November’s original (first participation) production fell to $516 million, down from $607 million in October, $744 million in September, $749 million in August, and barely one-third of April’s record $1.4 billion in new issuance. November’s original new loan pool production was also much less than that of November 2021, when approximately $1.08 billion in original new HMBS pools were issued.

76 pools were issued in November, the lowest new pool count since April 2014. These 76 pools consisted of 30 first-participation or original pools and 46 tail pools. Original pools are those HMBS pools backed by first participations in previously uncertificated HECM loans. Tail HMBS issuances are HMBS pools consisting of subsequent participations. Tails are not from new loans, but they do represent new amounts lent. Tail HMBS issuance is essential for HMBS issuers to finance their monthly advances, such as borrower draws and FHA mortgage insurance premiums. Last month’s tail pool issuances totaled $246 million, within the typical range.

New View Advisors compiled this data from publicly available Ginnie Mae data as well as private sources.

HMBS October 2022 Part II: Refinancings Going, Going … but not Gone

Wednesday, November 9th, 2022

HMBS payoffs fell again in October, as the refinancing wave continued its steady retreat. October payoffs totaled about $900 million, the lowest level in 20 months. Outstanding HMBS rose to a record $59.5 billion due to faster roll-up from rising interest rates and the drop in payoffs.

The HECM refi wave was assisted by a higher lending limit or Maximum Claim Amount “MCA” (now $970,800) and surging home prices. Higher interest rates finally caught up with the HMBS market, driving down Principal Limit Factors (initial loan-to-value ratios or “PLFs”) sharply. With the 10-year treasury above 4% and average loan margins well above 2%, HECM borrowers face higher rates and lower PLFs. This will prevent many potential new HECM borrowers from refinancing.

As interest rates rise, HECM loans hit their 98% MCA threshold faster. When a HECM loan balance reaches 98% of its MCA, the HMBS issuer is required to buy the loans out of the HMBS pool, and then may assign the loan to HUD if the loan is not in default. This is effectively a prepayment event for the HMBS investor, even though the HECM loan remains outstanding. According to our friends at Recursion, 43% of HMBS payoffs last month were due to Mandatory Purchase. Last month’s 98% MCA Mandatory Purchases totaled $373 million, the highest total in 2 ½ years.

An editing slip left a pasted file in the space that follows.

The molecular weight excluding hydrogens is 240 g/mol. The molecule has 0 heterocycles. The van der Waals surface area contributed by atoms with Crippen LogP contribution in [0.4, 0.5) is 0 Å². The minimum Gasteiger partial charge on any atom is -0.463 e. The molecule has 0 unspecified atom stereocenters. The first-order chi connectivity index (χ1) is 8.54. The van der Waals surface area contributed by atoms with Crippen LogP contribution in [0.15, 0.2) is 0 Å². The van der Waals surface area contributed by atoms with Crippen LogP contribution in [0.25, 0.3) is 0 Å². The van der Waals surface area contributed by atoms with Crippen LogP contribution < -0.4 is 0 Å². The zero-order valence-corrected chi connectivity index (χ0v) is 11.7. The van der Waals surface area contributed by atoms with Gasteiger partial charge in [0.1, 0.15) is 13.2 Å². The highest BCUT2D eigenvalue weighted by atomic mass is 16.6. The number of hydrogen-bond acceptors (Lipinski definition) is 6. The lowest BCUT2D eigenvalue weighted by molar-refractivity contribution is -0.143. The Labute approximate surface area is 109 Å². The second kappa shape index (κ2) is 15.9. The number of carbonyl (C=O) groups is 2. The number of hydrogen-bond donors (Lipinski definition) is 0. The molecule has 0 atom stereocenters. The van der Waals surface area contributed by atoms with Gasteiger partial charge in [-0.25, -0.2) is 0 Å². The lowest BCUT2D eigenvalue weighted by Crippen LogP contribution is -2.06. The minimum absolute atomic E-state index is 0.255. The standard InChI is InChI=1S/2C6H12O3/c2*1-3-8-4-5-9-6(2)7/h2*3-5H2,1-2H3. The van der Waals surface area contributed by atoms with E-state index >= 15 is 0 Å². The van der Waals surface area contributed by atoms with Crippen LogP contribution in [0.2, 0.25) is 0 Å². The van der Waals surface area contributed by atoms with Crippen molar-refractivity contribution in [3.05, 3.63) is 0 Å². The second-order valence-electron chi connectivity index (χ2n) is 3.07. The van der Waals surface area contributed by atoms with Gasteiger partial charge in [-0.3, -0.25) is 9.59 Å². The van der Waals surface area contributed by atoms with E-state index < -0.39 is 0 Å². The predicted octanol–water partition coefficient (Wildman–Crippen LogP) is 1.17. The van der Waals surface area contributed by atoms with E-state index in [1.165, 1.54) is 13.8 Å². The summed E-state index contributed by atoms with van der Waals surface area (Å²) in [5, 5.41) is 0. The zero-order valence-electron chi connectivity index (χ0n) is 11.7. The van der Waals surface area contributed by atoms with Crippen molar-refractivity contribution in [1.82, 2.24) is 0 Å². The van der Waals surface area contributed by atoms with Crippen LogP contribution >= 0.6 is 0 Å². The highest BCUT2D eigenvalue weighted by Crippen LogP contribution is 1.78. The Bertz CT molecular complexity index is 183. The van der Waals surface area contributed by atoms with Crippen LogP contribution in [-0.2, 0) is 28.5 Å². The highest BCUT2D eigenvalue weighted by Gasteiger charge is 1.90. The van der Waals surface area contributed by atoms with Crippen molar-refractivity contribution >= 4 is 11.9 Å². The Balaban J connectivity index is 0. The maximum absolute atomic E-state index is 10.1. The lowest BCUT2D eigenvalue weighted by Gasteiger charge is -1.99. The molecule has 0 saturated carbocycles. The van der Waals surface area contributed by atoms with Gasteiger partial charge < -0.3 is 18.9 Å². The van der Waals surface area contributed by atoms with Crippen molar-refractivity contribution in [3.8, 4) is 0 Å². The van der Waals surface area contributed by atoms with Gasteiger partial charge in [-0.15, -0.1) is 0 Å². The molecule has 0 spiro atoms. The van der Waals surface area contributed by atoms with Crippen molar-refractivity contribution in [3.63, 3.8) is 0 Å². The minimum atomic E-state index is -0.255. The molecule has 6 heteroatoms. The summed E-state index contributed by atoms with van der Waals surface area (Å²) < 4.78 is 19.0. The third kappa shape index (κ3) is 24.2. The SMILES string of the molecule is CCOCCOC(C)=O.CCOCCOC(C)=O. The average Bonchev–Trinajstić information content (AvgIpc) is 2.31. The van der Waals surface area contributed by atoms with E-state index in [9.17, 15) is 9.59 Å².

Including the Mandatory Purchases, HMBS paid off at a 17.1% annual rate in October, only the third one-month payoff rate of less than 18% in the last 20 months. Exclusive of Mandatory Purchases, the rate of HMBS payoffs is falling rapidly. HMBS payoffs resulting from underlying HECM loan payoffs, including payoffs due to mortality and refinancing, fell below 10% for the first time in 2 ½ years, barely half the rate of a year ago.

Despite the industry volume slowdown, 2021’s previous $13.2 billion HMBS issuance record will almost certainly fall: over $12.5 billion was issued in the first ten months of 2022.

New View Advisors compiled this data from publicly available Ginnie Mae data as well as private sources.

October 2022: Halloween Scare – HMBS Issuance a Ghost of its Former Self

Tuesday, November 1st, 2022

HECM Mortgage-Backed Securities (“HMBS”) issuance fell in October to $824 million, falling for the sixth straight month as higher interest rates continued to take their toll. HMBS issuance remained below $1 billion for only the third time in 19 months.

With ten months in the books and nearly $12.5 billion issued, HMBS is on pace to set another new volume record in 2022. However, for the foreseeable future higher interest rates will challenge the reverse mortgage market, driving down home values and the Principal Limit Factors (“PLFs”) that determine how much HECM lenders can lend against those home values.

October’s original (first participation) production fell to $607 million, down from $744 million in September, $749 million in August, and significantly below July’s $975 million, June’s $1.1 billion, and May’s $1.2 billion, and less than half April’s record $1.4 billion in new issuance. October’s original new loan pool production was also much less than October 2021, when approximately $1.07 billion in original new HMBS pools were issued.

84 pools were issued in October: 37 first-participation or original pools, and 47 tail pools.
Original pools are those HMBS pools backed by first participations in previously uncertificated HECM loans. Tail HMBS issuances are HMBS pools consisting of subsequent participations. Tails are not from new loans, but they do represent new amounts lent. Tail HMBS issuance is essential for HMBS issuers to finance their monthly advances, such as borrower draws and FHA mortgage insurance premiums. Last month’s tail pool issuances totaled $216 million, within the typical range.

New View Advisors compiled this data from publicly available Ginnie Mae data as well as private sources.